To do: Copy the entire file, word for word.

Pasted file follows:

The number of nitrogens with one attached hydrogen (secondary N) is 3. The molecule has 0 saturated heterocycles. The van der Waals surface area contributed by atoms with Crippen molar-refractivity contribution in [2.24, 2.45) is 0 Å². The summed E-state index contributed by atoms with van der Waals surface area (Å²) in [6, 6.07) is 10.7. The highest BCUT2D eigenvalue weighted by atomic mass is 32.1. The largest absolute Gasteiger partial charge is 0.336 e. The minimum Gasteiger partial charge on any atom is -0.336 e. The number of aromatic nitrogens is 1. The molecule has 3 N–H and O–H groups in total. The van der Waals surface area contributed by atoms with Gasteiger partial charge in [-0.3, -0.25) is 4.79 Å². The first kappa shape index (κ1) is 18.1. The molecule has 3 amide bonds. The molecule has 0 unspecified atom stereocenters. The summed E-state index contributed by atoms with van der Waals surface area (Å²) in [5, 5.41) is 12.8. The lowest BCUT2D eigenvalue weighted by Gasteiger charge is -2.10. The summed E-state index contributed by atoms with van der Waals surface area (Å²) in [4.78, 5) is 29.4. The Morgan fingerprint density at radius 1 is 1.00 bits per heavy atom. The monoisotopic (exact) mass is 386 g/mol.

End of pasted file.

The number of nitrogens with one attached hydrogen (secondary N) is 3. The molecule has 0 saturated heterocycles. The van der Waals surface area contributed by atoms with Crippen molar-refractivity contribution in [2.24, 2.45) is 0 Å². The summed E-state index contributed by atoms with van der Waals surface area (Å²) in [6, 6.07) is 10.7. The highest BCUT2D eigenvalue weighted by atomic mass is 32.1. The largest absolute Gasteiger partial charge is 0.336 e. The minimum Gasteiger partial charge on any atom is -0.336 e. The number of aromatic nitrogens is 1. The molecule has 3 N–H and O–H groups in total. The van der Waals surface area contributed by atoms with Gasteiger partial charge in [-0.3, -0.25) is 4.79 Å². The first kappa shape index (κ1) is 18.1. The molecule has 3 amide bonds. The molecule has 0 unspecified atom stereocenters. The summed E-state index contributed by atoms with van der Waals surface area (Å²) in [5, 5.41) is 12.8. The lowest BCUT2D eigenvalue weighted by Gasteiger charge is -2.10. The summed E-state index contributed by atoms with van der Waals surface area (Å²) in [4.78, 5) is 29.4. The Morgan fingerprint density at radius 1 is 1.00 bits per heavy atom. The monoisotopic (exact) mass is 386 g/mol.